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Code Red: How to deal with period leaks and spotting

Tips for avoiding period leaks, managing spotting, and removing blood-based stains.

by Jill Eversole

Surfing the crimson tide. Aunt Flo’s visit. Code Red. Whatever you call it, periods have a way of showing up unexpectedly. If you have a uterus, you probably have a story or two about a surprise attack from your period or an embarrassing leak. Whether you’re spotting from a new birth control method or just prone to heavy or irregular periods, these surprises can be frustrating—especially if they happen often.

When it comes to birth control and periods, it’s sort of a mixed bag. Some methods can help you regulate and lighten your period (or even skip periods altogether), while others can cause spotting or heavier periods.

Spotting, or bleeding between periods, can be pretty common when you first start using progestin-only methods like the shot, the implant, the progestin-only pill, or a hormonal IUD. The ParaGard IUD can make periods heavier or cramps more severe for some people. In general, negative changes to your period caused by a new birth control method—like spotting or heavier periods—will go away with time (usually in about three to six months).

Bedsider has articles about methods that can make periods lighter, how to manage period pain, and even how to have sex on your period. Here are some tips and tricks to make sure you’re even more prepared for the unexpected when it comes to all things period related.

Step 1: Managing the Code Red

When it comes to dealing with your period, you can always opt for one of the typical “feminine hygiene products”—tampons or pads. Some folks prefer more eco-friendly and sustainable period supplies like reusable cloth pads or menstrual cups. Here are a few other options to help contain (and conceal) your period or spotting.

  • Wear black underwear. Ruining your favorite pair of white underwear is annoying and can get expensive. So if you’re worried about spotting but know it won’t be too heavy, go for black panties since they won’t stain (and maybe dark pants, to be safe). Keep in mind that this strategy won’t help much with heavy leaks, so it’s a good idea to have backup tampons or pads—just in case.

  • Try special period panties. New underwear for periods, like those made by Thinx, are specially designed to keep you clean, dry, and leak-proof during your Shark Week. There are different styles you can buy based on your flow, and the styles designed for lighter flows are perfect for spotting. Thinx underwear come in black or beige in several different styles, ranging from hiphuggers to thongs. If you have a super heavy flow and worry about leaks, you can double up with period panties and a tampon or pad.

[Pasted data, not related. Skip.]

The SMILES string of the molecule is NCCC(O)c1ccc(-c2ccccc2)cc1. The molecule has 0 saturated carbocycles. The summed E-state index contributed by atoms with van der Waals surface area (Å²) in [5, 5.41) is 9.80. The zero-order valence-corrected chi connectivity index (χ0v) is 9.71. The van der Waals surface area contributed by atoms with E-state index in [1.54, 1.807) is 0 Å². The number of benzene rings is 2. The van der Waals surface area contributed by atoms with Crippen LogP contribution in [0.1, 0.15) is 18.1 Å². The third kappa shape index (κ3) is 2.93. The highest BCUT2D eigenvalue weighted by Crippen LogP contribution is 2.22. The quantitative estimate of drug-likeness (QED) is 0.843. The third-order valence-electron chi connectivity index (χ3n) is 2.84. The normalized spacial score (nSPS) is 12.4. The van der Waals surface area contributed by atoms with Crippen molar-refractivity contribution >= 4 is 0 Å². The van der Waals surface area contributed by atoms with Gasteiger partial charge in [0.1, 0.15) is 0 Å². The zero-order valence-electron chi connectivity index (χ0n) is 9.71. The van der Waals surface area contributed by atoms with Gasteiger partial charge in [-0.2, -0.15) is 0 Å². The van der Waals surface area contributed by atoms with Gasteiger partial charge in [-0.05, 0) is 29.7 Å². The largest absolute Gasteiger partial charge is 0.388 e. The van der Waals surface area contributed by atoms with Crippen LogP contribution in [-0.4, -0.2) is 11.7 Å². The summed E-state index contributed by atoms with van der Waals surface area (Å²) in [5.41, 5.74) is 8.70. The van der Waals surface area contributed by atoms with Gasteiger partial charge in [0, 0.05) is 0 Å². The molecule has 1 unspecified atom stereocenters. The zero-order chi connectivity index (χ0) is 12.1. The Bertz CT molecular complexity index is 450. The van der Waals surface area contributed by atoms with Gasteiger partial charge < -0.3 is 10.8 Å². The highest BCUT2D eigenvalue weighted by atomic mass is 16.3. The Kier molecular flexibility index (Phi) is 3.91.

• Go for panty liners. If you’re dealing with spotting or just a light day, panty liners can be your best friend. They’re so thin, you’ll barely feel them—so you can save your underwear without putting a tampon in or dealing with the diaper feeling of a full pad.

Step 2: Containing your flow in bed

Whether you’re getting it on or just trying to sleep, menstruating in bed can be a messy event. To help save your mattress and bedding (or your partner’s) from stains, try these tricks.

  • Put a towel down. Have an old towel that you don’t mind staining? Sleep on it when you’re worried about leaks—or if you’re getting it on—during your period. It’ll protect your mattress and bottom sheets and you can easily rinse/wash it in the morning.

  • Get protective sheets. Waterproof sheets or a protective pad can go discretely under your sheets to help save your mattress from hard-to-remove blood stains.

  • If you’re just sleeping. You can go to bed wearing a pad or tampon (as long as you change it every 8 hours) or use any of the other period supplies listed above.

  • Coming soon… A new product for mess-free period sex, called Flex, is about to hit the market. They’re currently taking pre-orders and will start shipping in September. The flexible disc can be inserted into your vagina to block the blood and prevent the mess. (Rumor has it that some women already use diaphragms for this, but Flex will be explicitly sold for that purpose.)

Step 3: Removing the stains

The best trick to getting a blood-based stain out: wash the item immediately in cold water. Here are some additional steps you can take to save your panties, sheets, or any other cloth items that fall victim to your period.

  1. As soon as possible, run a steady stream of cold water over the area. Seriously, cold water can work wonders on a fresh stain. (Avoid hot water, as that will set the stain.)

  2. Try using laundry detergent, dishwashing soap, or even hand soap while hand washing the item in cold water to tackle stubborn stains.

  3. If that doesn’t work, it may be time for oxygenated bleach or an enzymatic cleaner. Some people are nervous about using bleach, so here are some helpful tips. (Hint: make sure to use color-safe bleach on any non-white items.)

  4. If you’re still having trouble, here are a few other ideas for getting period stains out (including unseasoned meat tenderizer, saline solution, and baking soda).

Hopefully these tips help save you from future period fiascoes, or at least rescue some stained underwear. Have more tips for period leaks and spotting, or a secret trick for removing stains? Feel free to share in the comment section below!

—– Jill Eversole is a former digital media intern with Bedsider. She has a Master’s in Public Health from the University of California, Berkeley, where she focused on sexuality education and pregnancy prevention. Jill previously worked as a health educator and has completed extensive training on relationships, sexuality, and sexual health.

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